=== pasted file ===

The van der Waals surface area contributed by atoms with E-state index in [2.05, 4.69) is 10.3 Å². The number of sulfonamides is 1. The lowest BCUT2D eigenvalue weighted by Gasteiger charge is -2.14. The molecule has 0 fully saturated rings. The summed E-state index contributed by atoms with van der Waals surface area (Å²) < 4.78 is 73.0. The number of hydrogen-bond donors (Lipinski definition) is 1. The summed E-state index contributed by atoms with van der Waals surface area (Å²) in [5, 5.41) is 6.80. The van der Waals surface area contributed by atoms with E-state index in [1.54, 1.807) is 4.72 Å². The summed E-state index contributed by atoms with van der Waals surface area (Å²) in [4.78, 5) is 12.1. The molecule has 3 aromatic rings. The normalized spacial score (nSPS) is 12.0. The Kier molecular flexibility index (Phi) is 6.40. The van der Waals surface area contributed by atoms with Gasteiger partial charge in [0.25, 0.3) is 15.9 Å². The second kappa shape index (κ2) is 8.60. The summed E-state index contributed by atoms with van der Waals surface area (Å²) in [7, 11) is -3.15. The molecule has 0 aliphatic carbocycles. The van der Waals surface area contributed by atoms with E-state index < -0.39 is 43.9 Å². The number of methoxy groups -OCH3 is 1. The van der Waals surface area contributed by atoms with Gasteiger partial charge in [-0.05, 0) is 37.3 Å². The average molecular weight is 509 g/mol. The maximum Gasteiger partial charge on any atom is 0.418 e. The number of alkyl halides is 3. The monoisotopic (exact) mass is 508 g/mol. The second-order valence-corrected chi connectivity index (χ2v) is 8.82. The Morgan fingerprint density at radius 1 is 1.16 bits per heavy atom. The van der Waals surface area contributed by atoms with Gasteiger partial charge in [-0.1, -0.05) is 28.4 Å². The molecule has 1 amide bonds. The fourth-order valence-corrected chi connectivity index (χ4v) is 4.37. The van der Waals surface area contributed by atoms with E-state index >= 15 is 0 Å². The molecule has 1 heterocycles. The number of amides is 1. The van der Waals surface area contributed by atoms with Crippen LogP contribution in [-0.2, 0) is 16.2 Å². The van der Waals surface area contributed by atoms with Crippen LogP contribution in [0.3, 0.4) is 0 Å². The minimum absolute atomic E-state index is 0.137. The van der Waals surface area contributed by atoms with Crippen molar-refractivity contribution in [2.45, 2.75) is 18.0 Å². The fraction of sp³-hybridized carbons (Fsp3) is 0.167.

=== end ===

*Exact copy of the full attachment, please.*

The van der Waals surface area contributed by atoms with E-state index in [2.05, 4.69) is 10.3 Å². The number of sulfonamides is 1. The lowest BCUT2D eigenvalue weighted by Gasteiger charge is -2.14. The molecule has 0 fully saturated rings. The summed E-state index contributed by atoms with van der Waals surface area (Å²) < 4.78 is 73.0. The number of hydrogen-bond donors (Lipinski definition) is 1. The summed E-state index contributed by atoms with van der Waals surface area (Å²) in [5, 5.41) is 6.80. The van der Waals surface area contributed by atoms with E-state index in [1.54, 1.807) is 4.72 Å². The summed E-state index contributed by atoms with van der Waals surface area (Å²) in [4.78, 5) is 12.1. The molecule has 3 aromatic rings. The normalized spacial score (nSPS) is 12.0. The Kier molecular flexibility index (Phi) is 6.40. The van der Waals surface area contributed by atoms with Gasteiger partial charge in [0.25, 0.3) is 15.9 Å². The second kappa shape index (κ2) is 8.60. The summed E-state index contributed by atoms with van der Waals surface area (Å²) in [7, 11) is -3.15. The molecule has 0 aliphatic carbocycles. The van der Waals surface area contributed by atoms with E-state index < -0.39 is 43.9 Å². The number of methoxy groups -OCH3 is 1. The van der Waals surface area contributed by atoms with Gasteiger partial charge in [-0.05, 0) is 37.3 Å². The average molecular weight is 509 g/mol. The maximum Gasteiger partial charge on any atom is 0.418 e. The number of alkyl halides is 3. The monoisotopic (exact) mass is 508 g/mol. The second-order valence-corrected chi connectivity index (χ2v) is 8.82. The Morgan fingerprint density at radius 1 is 1.16 bits per heavy atom. The van der Waals surface area contributed by atoms with Gasteiger partial charge in [-0.1, -0.05) is 28.4 Å². The molecule has 1 amide bonds. The fourth-order valence-corrected chi connectivity index (χ4v) is 4.37. The van der Waals surface area contributed by atoms with E-state index >= 15 is 0 Å². The molecule has 1 heterocycles. The number of amides is 1. The van der Waals surface area contributed by atoms with Crippen LogP contribution in [-0.2, 0) is 16.2 Å². The van der Waals surface area contributed by atoms with Crippen LogP contribution in [0.3, 0.4) is 0 Å². The minimum absolute atomic E-state index is 0.137. The van der Waals surface area contributed by atoms with Crippen molar-refractivity contribution in [2.45, 2.75) is 18.0 Å². The fraction of sp³-hybridized carbons (Fsp3) is 0.167.